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Four States Pass Major Gun Control Reform

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Over the past week, Washington, Maryland, and Colorado have been joined by Oregon in passing some of the strictest gun control laws in recent history.

Last Friday, Colorado Gov. Jared Polis signed four bills that will raise the age requirement for purchasing firearms and impose a waiting period for Coloradans to access their Second Amendment rights, among other restrictions.

Here’s the full slate per NRA-ILA:

  • House Bill 23-1219 delays Second Amendment rights by imposing a three-day waiting period before an individual may receive a firearm that they lawfully purchase, with limited exemptions. There is no evidence that waiting periods reduce violent crime. Instead, this simply denies someone the ability to buy a firearm for urgent self-defense.
  • Senate Bill 23-168 repeals limited liability protections for firearms manufacturers, distributors, dealers, and importers. This bill allows individuals to bring a civil suit against gun and ammunition manufacturers and sellers, for the simple act of selling a firearm.
  • Senate Bill 23-169 denies Second Amendment rights to young adults aged 18 – 20 by prohibiting them from purchasing firearms.
  • Senate Bill 23-170 expands Colorado’s “red flag” gun confiscation scheme, allowing for the confiscation of firearms based on mere speculation and hearsay evidence, without due process of law. Such orders are designed to empower the government to confiscate Americans’ firearms and indefinitely delay Second Amendment rights.

Colorado’s effort follows just three days after Washington Gov. Jay Inslee signed legislation to become the 10th state to ban so-called “assault weapons.”

Meanwhile, Maryland Governor Wes Moore has indicated that he will sign a gun control package similar to New York and New Jersey’s “sensitive places” ban, which prohibits the public from carrying guns in schools and other locations, despite uncertainty surrounding the laws’ constitutionality.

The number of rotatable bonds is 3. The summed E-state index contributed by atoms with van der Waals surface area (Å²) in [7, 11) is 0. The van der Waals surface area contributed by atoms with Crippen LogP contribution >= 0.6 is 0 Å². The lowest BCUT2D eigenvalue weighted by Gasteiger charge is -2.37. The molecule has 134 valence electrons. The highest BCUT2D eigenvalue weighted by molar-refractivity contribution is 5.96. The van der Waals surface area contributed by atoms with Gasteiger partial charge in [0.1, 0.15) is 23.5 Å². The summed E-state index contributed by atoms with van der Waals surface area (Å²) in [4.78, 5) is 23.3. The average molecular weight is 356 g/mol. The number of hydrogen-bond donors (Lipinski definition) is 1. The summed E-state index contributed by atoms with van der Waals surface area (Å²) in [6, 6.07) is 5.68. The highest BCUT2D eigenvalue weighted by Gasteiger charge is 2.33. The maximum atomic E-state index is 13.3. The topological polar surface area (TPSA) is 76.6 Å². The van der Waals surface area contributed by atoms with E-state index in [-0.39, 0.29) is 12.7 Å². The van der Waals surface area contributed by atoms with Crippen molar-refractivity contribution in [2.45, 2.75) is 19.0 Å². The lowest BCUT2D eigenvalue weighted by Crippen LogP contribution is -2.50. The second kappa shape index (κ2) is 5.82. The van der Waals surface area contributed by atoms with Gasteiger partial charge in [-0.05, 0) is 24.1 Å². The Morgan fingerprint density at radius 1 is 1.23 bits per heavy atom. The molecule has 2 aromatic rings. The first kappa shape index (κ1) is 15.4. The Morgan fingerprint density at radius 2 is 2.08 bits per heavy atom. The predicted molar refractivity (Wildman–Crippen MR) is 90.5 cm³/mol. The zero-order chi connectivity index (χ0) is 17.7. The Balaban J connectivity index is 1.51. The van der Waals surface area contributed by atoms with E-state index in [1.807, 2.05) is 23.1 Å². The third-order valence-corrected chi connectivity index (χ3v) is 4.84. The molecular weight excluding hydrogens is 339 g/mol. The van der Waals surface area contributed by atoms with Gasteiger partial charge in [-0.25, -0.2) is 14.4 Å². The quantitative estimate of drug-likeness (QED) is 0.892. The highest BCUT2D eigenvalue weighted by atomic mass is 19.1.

Yesterday, Oregon legislators passed House Bill 2005, which would raise the age requirement to purchase or transfer firearms, ban possession or sale of so-called “ghost guns,” and allow local jurisdictions to preempt state law and prohibit permit holders from carrying concealed in public buildings and adjacent grounds. The bill now goes to the Senate for a vote.

“Instead of arresting, prosecuting and punishing criminals, Gov. Inslee is focusing on restricting the rights of law-abiding Americans who use these rifles for a variety of lawful purposes,”

Aoibheann Cline, Washington state director of the National Rifle Association Institute for Legislative Action

As Democratic-controlled states ramp up their gun control efforts, legal challenges are already emerging to contest these new restrictions:

  • The NRA filed a lawsuit against Washington in federal district court, challenging the law’s constitutionality
  • In Colorado, the nonprofit gun-rights advocacy group Rocky Mountain Gun Owners said it was going to challenge the age restriction within minutes of the bill becoming law.
  • Maryland Shall Issue said it would file a lawsuit challenging the “sensitive places” ban.
  • In Oregon, the dissent was internal, following impassioned debate among House members, with Rep. Mark Owens (R-Crane) stating, “The state will get sued, the state will lose and taxpayers will foot the bill,” referencing the legal challenges the state is already facing after the passage of Measure 114 last November

Expect the situation to remain dynamic as new gun control efforts face legal challenges in the post-Heller, post-Bruen legal landscape. Until SCOTUS weighs in on many of these issues, we won’t have a firm resolution.

As always, stay tuned for updates.

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